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Baroness Warsi calls for a public inquiry into press Islamophobia

Baroness Warsi calls for a public inquiry into press Islamophobia

Categories: Latest News

Wednesday November 15 2017

On Tuesday 14 November, Baroness Sayeeda Warsi delivered the fifth annual Hacked Off Leveson Lecture, calling for Yvette Cooper MP to implement Section 40 of the Crime and Courts Act 2013.


Speaking before a packed room at the University of Westminster, Baroness Warsi talked about the “exhausting” Islamophobia in British press, mentioning highly biased and distorted stories from The SunThe Times, and the Daily Express as examples of “hate speech that is driving communities apart and poisoning our public discourse.”


She contended that “In sections of our press, it is relentless and deliberate. Steadily and methodically using paper inches and columns to create, feed and ratchet up suspicions and hostilities in our society, driving communities apart and creating untold – and unnecessary – fear and distress.


“Poisoning our public discourse, making it almost impossible to have sensible discussions about real challenges, crowding out tolerance, reason and understanding.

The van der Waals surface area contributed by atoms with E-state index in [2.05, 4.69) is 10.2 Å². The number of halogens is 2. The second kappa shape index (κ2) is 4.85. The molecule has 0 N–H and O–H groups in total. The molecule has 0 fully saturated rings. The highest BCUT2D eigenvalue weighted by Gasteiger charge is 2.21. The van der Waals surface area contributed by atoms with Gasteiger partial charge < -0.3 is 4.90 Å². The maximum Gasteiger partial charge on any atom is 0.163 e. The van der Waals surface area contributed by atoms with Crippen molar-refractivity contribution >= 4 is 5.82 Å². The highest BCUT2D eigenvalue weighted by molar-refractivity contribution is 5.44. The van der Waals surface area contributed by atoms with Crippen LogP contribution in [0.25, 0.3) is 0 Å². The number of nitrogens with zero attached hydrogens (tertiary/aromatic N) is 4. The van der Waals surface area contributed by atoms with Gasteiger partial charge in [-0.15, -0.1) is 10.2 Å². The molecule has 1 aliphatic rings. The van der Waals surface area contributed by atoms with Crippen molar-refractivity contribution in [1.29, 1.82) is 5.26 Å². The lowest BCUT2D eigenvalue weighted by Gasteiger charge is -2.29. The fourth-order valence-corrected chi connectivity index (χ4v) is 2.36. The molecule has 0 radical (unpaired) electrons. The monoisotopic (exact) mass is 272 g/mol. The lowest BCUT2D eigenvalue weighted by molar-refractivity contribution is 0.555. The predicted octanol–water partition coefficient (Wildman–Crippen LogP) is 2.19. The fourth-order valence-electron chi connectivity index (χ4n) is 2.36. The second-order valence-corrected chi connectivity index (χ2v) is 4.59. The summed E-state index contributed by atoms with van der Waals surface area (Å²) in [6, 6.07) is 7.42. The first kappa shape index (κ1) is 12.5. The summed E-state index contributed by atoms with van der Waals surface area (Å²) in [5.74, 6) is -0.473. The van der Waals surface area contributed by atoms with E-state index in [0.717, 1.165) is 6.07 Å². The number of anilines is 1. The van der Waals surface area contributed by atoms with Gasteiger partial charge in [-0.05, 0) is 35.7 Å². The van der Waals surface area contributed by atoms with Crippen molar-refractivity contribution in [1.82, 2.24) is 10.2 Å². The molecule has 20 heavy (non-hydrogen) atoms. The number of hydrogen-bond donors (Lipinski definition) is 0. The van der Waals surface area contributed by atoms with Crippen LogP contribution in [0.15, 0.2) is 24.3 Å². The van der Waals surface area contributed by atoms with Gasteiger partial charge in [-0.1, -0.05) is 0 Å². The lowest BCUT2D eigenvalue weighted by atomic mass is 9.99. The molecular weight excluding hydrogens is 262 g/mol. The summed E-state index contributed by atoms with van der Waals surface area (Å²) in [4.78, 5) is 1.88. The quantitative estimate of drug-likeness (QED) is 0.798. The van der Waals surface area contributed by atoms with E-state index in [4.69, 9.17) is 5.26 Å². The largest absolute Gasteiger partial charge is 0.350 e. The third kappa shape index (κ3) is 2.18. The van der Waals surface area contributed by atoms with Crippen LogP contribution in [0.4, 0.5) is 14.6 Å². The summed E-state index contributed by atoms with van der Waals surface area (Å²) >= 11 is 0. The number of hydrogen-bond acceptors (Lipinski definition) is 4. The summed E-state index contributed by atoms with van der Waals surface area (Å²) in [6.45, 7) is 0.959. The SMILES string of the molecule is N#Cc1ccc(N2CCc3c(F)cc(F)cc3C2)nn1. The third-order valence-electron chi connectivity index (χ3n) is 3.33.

“And this drip-drip approach has created a toxic environment where hate crime is the highest it has been since records began.”


Baroness Warsi called the Conservative Party’s failure to implement Section 40 – which would force a newspaper to cover the legal costs of the claimant in a libel case unless it joined the approved regulator and offered low-cost arbitration – “one of the greatest political failures of our time”.


She argued that “The political class failed, and in particular my own party, the Conservatives, failed more so. Section 40… remains on the shelf.”


She also added: “A regulator is meant to uphold standards… IPSO does not and cannot do that.”

Baroness Warsi wrote a letter to Yvette Cooper MP to ask her to consider looking into an early inquiry by the House of Commons Select Committee on Home Affairs to “tackle the plague of hate speech”.


The lecture ended with reflections from the panellists.


Miqdaad Versi, from the Muslim Council of Britain, talked about Trevor Kavanagh, former editor of The Sun and now member of the IPSO board: “He attacked a complainer for complaining… he’s found in breach of the code he’s implementing”.


MEND’s head of policy and research Isobel Kingscott discussed the implication of hate speech in British press: “The toxic atmosphere of hatred… leaves vulnerable communities open to attacks”.


MEND joins Baroness Warsi’s call for full implementation of the Royal Charter for a more accountable, and more just press.


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